In 1954, nearly 95% of all immigrants came from Europe and the United States. Less than 5% came from the Caribbean, Africa, and Asia. By the mid-1990s, more than 60% of immigrants came from Asia alone - especially Hong Kong, India, the People's Republic of China, Taiwan, the Philippines, Pakistan, and Sri Lanka. The 1996 census indicated that 11.2% of Canada's population are members of visible minority groups, that is, non-Aboriginal people of non-white origins. Significantly, the proportion of adult visible minorities is projected to double by 2016. More telling still is the composition of the youngest cohort of Canadians - children and adolescents aged 0-14. Here more than half (53%) have ethnic origins other than British, French, Canadian, or Aboriginal, compared to the national average of just over 10%. In major urban centres such as Toronto, Montreal, and Vancouver this figure is as high as 70%. This is Canada's future and it is a decidedly diverse one.
The Canadian National Report seeks to strike a balance by critiquing Canadian policy approaches and assumptions on matters of both cultural diversity and cultural policy, while at the same time acknowledging the country's many strengths and achievements. By almost any international standard, Canada remains an enviable place to live. The country has repeatedly finished first in the United Nations' Human Development Index in its assessed overall quality of life. On the question of cultural diversity, the World Report on Culture and Development cites Canada as "a model for other countries to follow" (UNESCO, 1995).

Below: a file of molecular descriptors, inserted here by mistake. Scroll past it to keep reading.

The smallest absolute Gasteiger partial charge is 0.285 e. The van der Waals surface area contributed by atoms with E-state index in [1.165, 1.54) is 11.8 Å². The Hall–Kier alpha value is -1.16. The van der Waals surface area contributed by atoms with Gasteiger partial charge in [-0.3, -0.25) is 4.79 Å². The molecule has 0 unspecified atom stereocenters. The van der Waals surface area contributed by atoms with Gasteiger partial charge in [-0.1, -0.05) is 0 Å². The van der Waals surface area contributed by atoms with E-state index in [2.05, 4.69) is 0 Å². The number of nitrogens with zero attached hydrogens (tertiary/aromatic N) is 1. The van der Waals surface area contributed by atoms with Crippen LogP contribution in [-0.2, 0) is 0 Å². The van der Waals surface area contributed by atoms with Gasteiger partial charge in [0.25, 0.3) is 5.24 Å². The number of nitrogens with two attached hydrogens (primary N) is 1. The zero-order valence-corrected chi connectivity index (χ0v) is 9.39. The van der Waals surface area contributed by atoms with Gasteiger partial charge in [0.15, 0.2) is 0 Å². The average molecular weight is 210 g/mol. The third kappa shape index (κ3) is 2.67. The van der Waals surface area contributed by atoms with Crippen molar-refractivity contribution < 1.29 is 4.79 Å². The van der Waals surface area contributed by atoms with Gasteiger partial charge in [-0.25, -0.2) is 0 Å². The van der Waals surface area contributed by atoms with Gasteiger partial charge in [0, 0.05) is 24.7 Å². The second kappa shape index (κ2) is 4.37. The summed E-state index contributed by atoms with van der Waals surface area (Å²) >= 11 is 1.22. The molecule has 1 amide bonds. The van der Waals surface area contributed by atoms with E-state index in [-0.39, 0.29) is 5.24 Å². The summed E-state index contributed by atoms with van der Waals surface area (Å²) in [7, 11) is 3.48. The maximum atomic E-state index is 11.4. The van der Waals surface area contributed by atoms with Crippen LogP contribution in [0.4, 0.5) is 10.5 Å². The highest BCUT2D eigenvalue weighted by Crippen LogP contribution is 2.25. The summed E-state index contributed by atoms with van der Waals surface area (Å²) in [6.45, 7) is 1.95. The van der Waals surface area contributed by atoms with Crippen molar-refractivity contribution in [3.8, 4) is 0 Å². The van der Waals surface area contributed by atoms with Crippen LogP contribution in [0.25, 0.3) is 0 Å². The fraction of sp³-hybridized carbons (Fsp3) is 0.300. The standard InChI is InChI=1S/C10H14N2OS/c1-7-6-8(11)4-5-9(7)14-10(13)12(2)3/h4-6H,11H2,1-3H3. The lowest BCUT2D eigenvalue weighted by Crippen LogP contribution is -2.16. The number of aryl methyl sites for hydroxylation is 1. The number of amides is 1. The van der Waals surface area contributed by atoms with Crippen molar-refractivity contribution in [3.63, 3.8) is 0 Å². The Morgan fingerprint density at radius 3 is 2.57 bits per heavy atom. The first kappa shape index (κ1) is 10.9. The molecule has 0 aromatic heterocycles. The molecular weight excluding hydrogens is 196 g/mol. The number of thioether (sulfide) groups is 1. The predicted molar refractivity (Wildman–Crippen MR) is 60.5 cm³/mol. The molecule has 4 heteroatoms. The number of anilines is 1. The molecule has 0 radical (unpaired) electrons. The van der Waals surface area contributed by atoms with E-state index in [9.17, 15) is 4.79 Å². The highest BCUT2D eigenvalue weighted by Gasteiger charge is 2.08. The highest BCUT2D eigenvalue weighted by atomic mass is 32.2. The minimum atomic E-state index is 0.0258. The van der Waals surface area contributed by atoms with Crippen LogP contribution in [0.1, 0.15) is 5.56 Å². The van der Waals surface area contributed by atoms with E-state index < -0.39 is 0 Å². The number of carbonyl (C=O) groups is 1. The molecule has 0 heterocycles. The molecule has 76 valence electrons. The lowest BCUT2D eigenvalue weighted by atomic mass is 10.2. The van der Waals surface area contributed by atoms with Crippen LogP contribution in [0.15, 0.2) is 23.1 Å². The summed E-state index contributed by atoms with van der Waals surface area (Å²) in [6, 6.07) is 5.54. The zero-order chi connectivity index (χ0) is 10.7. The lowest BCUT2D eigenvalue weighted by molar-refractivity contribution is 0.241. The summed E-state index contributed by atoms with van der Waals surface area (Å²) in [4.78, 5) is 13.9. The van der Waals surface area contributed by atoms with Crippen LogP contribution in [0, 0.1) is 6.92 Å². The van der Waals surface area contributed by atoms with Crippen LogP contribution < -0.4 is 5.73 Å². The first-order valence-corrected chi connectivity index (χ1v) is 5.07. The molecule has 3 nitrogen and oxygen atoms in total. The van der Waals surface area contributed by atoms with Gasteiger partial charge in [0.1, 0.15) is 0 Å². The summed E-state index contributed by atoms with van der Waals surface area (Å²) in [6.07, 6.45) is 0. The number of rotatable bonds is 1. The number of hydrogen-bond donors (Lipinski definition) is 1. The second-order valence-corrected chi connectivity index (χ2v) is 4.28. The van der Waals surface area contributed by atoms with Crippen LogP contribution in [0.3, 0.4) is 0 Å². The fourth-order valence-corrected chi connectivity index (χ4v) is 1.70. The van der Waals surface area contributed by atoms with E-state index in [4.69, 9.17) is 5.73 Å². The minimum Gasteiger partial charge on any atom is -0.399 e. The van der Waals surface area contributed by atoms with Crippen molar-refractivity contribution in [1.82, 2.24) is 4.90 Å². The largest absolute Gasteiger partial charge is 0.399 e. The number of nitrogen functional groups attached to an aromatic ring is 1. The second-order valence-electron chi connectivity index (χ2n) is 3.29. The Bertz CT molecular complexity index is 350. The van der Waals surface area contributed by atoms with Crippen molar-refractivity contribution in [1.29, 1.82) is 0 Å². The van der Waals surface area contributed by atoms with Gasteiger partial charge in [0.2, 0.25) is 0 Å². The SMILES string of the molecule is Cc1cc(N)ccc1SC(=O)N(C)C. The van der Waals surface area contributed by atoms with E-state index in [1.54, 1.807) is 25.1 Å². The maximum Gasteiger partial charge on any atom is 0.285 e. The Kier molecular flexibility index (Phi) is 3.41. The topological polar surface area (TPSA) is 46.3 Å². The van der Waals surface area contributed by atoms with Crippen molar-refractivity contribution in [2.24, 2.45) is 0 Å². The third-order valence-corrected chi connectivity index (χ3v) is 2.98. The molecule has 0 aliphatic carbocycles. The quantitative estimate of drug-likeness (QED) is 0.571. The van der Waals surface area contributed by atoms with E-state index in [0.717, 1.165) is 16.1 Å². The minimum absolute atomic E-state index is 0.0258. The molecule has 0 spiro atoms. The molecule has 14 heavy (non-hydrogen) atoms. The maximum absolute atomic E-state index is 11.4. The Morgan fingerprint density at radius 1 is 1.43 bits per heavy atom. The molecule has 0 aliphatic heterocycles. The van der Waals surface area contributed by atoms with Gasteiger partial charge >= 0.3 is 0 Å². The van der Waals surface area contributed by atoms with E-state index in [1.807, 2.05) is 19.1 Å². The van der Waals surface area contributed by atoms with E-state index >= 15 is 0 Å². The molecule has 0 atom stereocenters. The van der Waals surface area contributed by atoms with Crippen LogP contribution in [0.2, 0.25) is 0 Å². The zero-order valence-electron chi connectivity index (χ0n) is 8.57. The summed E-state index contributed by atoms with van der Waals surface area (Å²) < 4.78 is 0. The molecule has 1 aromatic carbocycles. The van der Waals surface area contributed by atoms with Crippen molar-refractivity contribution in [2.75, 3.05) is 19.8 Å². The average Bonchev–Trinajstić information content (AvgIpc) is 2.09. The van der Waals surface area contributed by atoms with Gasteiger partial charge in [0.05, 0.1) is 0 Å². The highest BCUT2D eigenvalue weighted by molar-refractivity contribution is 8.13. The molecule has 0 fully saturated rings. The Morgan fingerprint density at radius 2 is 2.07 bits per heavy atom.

Yet diversity is seen in Canadian policy circles as one of a number of "fault lines" exposing cracks in the Canadian façade of social cohesion. Cultural diversity intersects with economic and other types of polarization, thus jeopardizing Canada's reputation for leadership on these issues and challenging its image as a caring, open, and compassionate society.
In the domain of cultural policy responses to diversity, Canada has historically taken proactive measures to acknowledge and support greater diversity in cultural production and representation. The Report offers an overview of the evolution of these policies and of the value assumptions that underlie them. It notes that while progress has unquestionably been made, Canada is still far from having "resolved" these issues. Aboriginal peoples, women, visible minorities, and the disabled have all called on Canada to correct several serious shortcomings of "cultural democracy" as it is currently being practiced.
Based on Canadian experience, three themes are identified as deserving particular attention towards the advancement of a cultural policy agenda related to cultural diversity: